Oracle 8i takes heat from the competition

The industry has now had time to digest the announcement of Oracle Corp.’s Oracle8i Internet database, and the reaction amongst the vendor’s competitors is a reaffirmation of existing strategies and increased rhetoric.

David Applebaum, vice-president of product marketing and product management at Menlo Park, Calif.-based Informix Corp., said Informix’s interpretation of the market continues to stand in contrast to Oracle’s.

“Oracle’s strategy is to throw as much as you possible can into the database,” Applebaum said. “Our strategy is functionally different — give the customers what they want to do the task.”

Applebaum made the comments while discussing the release of four new Informix database engines for its Dynamic Server and Extended Parallel Server products; the first, code-named Centaur, is designed for on-line transaction processing (OLTP) databases, made popular by the rise of e-commerce. Centaur lets developers build applications in Java or COM+. A follow-up to Centaur, called Pegasus, will include support for CORBA.

Another engine, code-named Yellowstone, is optimized for decision support data warehouses. Yellowstone is scheduled for release in 2000. Further down the road is Independence, which Informix is touting as the “ultimate release for the data warehousing customer.”

Informix also plans to market versions of Yellowstone to individual market segments, including retail, telecommunications and finance.

Ultimately, the new database engines will help customers create “smart data federations,” which enables corporate users to keep specialized departmental data warehouses or data marts, and still access all information, Applebaum said.

“Customers have significant amounts of data on other systems…and the idea there is that you don’t need to migrate that data to the one database,” he said, referring to the Oracle8i database model.

Applebaum said users are tired of the “holy war” that Oracle chief Larry Ellison and Bill Gates are engaged in over application development standards and the overall trend toward “Microsoft Office-ising of the database, which is just basically throw more and more features into the databases.”

Guido Smit, president of Sybase Canada in Mississauga, Ont., said individual data marts have the advantage of letting users fine-tune their query methods.

“If the data is stored in a way that is optimized for query purposes, you can really get quick response times,” he said. That’s why Sybase has been shipping Adaptive Server IQ, which when attached to an OLTP engine improves querying abilities, he added.

Phouc Ho, director of Informix services with Ottawa-based consultant firm Alcea Technologies Inc., said many of his clients like the idea of smaller, departmental databases which elicit “meaningful” data.

“I’m not saying the other (Oracle 8i) approach is bad…but a lot of the time when you have something big, the administration is going to be huge, because there’s so much to it,” he said.

But John Sawler, solutions marketing manager with Oracle Corporation Canada Inc. in Mississauga, Ont., maintains that the Oracle8i vision improves on the model of separate engines for separate purposes.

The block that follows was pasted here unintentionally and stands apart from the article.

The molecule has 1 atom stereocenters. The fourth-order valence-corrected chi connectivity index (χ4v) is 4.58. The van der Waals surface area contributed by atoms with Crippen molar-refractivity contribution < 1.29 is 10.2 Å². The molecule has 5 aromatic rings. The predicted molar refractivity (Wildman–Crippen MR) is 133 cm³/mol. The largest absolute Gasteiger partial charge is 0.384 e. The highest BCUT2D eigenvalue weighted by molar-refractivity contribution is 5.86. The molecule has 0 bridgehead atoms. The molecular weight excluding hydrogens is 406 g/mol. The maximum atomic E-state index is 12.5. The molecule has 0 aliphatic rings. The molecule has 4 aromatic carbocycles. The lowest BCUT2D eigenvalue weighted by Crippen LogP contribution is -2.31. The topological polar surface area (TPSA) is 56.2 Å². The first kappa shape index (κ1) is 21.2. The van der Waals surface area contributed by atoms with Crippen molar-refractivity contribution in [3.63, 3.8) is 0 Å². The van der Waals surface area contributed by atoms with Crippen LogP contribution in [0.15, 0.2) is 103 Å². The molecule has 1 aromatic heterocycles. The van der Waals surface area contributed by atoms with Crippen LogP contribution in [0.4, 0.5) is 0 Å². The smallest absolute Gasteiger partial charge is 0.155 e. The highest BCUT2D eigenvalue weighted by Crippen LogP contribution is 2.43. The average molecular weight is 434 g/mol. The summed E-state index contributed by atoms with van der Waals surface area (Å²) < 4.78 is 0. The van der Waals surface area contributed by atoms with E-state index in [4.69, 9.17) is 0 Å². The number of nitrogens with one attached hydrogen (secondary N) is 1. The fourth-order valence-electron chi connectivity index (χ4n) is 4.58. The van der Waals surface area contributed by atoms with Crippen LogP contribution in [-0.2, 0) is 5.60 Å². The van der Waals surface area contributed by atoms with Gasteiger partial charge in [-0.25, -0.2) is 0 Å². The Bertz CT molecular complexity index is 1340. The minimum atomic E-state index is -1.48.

“Our strategy as a company is to say…’Deploy your applications over the Internet. It’s much more cost-effective, and you can centralize your database and you database administration and manage it from a centralized location,'” he said.

And if sales are any indication, Oracle’s vision of one database appears to be winning, according to Merv Adrian, senior analyst with Giga Information Group. Adrian said the market for companies like Informix and Sybase that lack the resources of bigger players will almost certainly shrink.

“At this point, partly it’s the fact that the rich get richer,” he said. “Even though Informix is ramping up their research and development investment…Oracle is spending U.S. half a billion a year. So is IBM. So is Microsoft. The top-tier vendors are spending an order of magnitude more money than the other guys.”

Adrian points to IBM as one of the companies that is setting its sites on Oracle. Recently, IBM issued a press release detailing a benchmark test that pitted the company’s DB2 Universal Database against Oracle8i on NT.

The result? IBM said it successfully ran a TPC-D Query No. 5 in “sub-seconds,” far below the almost two hour limit Oracle produced. According to IBM, this proves DB2’s ability to scale on NT.

However, Oracle’s Sawler points to the atypical number of CPUs — a 32-node cluster – that IBM used in the benchmark test as one mitigating factor. “And these very large data warehouses with one terabyte, where customers are looking to roll these things out and implement them, they’re not using NT,” Sawler added.

But Hershel Harris, director of database development with IBM Canada Ltd. in Markham, Ont., said DB2 beat 8i in several other configurations as well, and on a variety of Unix platforms.

“The benchmarks do not necessarily reflect what all customers are going to use. They’re intended to push the bounds…but it’s typical of the kinds of things we expect customers to do in the future, and are doing today on a smaller scale,” Harris said.

In the meantime, e-commerce will continue to affect the way users store and access information, and how vendors address that need, Giga’s Adrian said.

“There is more data than there has ever been before, and more ways to use it. And that’s business for the database vendors. So whatever happens in 1999, even if we have a (Y2K-related sales) hiccup, the database business is going to be back and it’s going to be as strong as it ever was.”